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Modeling the Pathways of Knowledge Management Towards Social and Economic Outcomes of Health Organizations

Department of Management, The Bucharest University of Economic Studies, Bucharest 010374, Romania
Author to whom correspondence should be addressed.
Int. J. Environ. Res. Public Health 2019, 16(7), 1114;
Received: 27 January 2019 / Revised: 17 March 2019 / Accepted: 23 March 2019 / Published: 28 March 2019
(This article belongs to the Special Issue Global Health Economics)


Despite the increasing emphasis placed on knowledge management (KM) by the business sector and the common belief that creating, acquiring, sharing, and the use of knowledge enable individuals, teams, and communities to achieve superior performance, within the healthcare context, there is still room from improvements from both the theoretical and empirical perspectives. The purpose of this paper is to outline the contribution of KM process to the social- and economic-related outcomes in the context of health organizations. Given the theoretical approach on the considered concepts and their relationships, a conceptual model and seven research hypotheses were proposed. The empirical data were provided by a cross-sectional investigation including 459 medical and nonmedical employees of Romanian heath organizations, selected by a mixed method sampling procedure. A partial least squares structural equation modeling (PLS-SEM) approach was selected to provide information on the relevance and significance of the first- and second-order constructs, test the hypotheses, and conduct an importance performance matrix analysis. The PLS-SEM estimation showed positive and significant relationships between KM process and quality of healthcare, and organizational-level social and economic outcomes. Moreover, the research results provided evidences for the complex complementary mediation of the quality of healthcare and social-related outcomes on the relationships between KM process and social and economic outcomes. The theoretical and managerial implications are discussed and suggestions for future research are provided at the end of the paper.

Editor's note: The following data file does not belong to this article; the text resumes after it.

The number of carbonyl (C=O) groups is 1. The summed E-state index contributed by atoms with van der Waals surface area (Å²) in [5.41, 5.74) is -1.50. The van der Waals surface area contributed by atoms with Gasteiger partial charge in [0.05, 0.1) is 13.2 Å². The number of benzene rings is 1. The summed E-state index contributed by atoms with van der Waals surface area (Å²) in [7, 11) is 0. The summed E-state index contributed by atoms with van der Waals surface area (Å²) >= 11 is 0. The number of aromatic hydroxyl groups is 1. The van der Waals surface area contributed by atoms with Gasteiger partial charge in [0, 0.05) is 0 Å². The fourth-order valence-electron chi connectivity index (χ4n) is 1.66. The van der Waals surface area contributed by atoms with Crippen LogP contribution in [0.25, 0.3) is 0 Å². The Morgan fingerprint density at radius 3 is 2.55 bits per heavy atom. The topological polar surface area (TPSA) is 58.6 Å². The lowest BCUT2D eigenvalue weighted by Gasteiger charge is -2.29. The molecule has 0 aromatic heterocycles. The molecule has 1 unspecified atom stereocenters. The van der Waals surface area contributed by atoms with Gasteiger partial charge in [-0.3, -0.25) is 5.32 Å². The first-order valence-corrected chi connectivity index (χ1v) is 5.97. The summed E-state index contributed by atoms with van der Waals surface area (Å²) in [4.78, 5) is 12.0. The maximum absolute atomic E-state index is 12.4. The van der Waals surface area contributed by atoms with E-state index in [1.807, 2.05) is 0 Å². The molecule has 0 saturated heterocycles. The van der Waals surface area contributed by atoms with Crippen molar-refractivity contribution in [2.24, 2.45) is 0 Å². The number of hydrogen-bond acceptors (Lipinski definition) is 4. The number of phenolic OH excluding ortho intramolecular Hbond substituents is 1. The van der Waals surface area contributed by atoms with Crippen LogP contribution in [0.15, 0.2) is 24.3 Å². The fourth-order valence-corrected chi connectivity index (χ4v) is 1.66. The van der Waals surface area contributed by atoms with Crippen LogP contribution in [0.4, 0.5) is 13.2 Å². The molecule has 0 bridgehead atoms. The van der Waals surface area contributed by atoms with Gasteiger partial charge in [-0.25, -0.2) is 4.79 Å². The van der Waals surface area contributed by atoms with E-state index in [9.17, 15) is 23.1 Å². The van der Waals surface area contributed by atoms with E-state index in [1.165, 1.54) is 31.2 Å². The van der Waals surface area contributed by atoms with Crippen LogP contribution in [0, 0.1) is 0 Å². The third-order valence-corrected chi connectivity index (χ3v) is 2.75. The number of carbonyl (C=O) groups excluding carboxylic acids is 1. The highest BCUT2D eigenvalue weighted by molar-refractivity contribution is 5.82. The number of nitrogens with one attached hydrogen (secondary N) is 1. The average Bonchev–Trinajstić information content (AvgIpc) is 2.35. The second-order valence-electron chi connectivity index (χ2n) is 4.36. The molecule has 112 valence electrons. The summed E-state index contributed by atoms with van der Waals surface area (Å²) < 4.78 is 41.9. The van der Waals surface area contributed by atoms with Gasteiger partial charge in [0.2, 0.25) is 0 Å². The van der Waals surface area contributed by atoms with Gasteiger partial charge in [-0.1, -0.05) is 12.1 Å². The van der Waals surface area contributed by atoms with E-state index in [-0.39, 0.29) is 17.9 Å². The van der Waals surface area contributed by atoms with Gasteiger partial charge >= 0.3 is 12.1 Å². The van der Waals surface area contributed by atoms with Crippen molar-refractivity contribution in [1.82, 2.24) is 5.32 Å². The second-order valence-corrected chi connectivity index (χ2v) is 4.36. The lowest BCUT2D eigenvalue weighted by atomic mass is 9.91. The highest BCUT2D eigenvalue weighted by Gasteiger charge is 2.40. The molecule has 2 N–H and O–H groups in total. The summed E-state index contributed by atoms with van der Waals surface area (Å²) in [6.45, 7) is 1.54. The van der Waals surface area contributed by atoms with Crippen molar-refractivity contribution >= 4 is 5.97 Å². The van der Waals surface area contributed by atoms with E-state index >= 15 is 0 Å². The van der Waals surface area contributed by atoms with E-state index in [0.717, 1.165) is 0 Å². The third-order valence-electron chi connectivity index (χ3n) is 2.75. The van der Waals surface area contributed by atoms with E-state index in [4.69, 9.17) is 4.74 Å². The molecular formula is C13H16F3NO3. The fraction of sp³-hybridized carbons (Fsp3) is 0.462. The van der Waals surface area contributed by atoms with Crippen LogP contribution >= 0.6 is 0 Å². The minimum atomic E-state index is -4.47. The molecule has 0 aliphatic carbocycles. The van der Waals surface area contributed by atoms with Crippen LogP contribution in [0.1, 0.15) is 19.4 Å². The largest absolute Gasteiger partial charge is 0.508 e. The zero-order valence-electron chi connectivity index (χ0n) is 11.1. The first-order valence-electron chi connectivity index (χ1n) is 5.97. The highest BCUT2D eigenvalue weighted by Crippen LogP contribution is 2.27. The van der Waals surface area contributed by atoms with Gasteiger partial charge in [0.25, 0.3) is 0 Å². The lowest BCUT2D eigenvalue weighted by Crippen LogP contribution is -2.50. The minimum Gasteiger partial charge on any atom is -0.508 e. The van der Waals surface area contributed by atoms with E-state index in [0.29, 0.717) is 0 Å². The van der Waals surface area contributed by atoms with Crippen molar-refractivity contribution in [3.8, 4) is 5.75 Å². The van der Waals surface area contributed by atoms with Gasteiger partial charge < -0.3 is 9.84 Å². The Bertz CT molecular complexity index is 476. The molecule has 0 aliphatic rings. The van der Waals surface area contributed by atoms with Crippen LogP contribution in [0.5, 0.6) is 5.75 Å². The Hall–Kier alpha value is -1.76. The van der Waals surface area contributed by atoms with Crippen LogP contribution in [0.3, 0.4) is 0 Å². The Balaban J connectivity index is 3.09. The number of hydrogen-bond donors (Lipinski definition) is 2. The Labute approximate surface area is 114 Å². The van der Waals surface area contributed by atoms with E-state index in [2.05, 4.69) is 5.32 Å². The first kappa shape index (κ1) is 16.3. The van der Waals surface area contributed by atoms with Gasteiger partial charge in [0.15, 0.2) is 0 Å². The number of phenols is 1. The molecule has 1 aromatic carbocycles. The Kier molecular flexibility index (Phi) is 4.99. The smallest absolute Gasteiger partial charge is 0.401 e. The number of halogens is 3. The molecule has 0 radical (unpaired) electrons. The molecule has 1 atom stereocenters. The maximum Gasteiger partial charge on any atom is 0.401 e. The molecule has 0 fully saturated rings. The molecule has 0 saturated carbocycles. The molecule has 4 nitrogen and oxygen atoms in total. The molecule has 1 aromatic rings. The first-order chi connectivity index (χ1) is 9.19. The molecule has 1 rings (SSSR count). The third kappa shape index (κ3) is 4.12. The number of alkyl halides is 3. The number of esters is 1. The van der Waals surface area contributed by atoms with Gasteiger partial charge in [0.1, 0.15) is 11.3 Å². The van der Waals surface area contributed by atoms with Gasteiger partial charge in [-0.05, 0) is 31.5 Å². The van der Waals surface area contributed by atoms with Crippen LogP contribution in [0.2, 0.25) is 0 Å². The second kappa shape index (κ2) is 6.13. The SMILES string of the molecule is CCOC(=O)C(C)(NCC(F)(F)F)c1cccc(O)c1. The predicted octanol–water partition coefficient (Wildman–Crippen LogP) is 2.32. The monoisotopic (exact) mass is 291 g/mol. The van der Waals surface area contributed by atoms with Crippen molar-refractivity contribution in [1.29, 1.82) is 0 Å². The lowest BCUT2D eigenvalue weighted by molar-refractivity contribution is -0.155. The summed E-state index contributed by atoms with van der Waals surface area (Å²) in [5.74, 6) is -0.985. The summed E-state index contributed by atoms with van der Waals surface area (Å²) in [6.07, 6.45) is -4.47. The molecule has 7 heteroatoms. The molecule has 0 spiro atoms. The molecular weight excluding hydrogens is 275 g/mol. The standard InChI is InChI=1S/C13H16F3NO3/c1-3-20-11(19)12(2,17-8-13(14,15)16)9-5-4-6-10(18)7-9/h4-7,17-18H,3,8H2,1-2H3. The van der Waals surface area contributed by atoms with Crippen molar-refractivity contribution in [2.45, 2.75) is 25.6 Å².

1. Introduction

Given the rapid expansion of the global knowledge-based economy, organizations are facing a pressing need to identify and operationalize the most appropriate solutions that enable them to achieve a sustainable competitive advantage. Within the new knowledge-based economy, bases and banks of information and knowledge are created, managed within organizations, administrations, countries, and groups of countries, being valued as real “treasures” [1]. In the knowledge-based view, knowledge is considered a strategic asset in achieving a long-term competitive advantage. However, knowledge-based organizations must not only “treasure” a certain amount of knowledge, but should deliberately and systematically design the right processes through which new knowledge is acquired and ensure existing knowledge assets effectively contribute to the superior outcomes [2], encourage the best practices, and support continuous organizational learning [3].
Knowledge management (KM) is largely regarded as a dynamic and continuous process, involving various subprocesses and activities (i.e., creation/acquisition, storage, sharing, transfer, or utilization/application) [2,4,5]. It links operational management to strategic management [6], enabling individuals, teams, and communities to achieve superior performance by strengthening and supporting intellectual capital assets and their efficient use to deliver added value. Knowledge-based organizations, through the KM processes and practices they adopt, integrate KM into information systems and business processes at a higher level [6].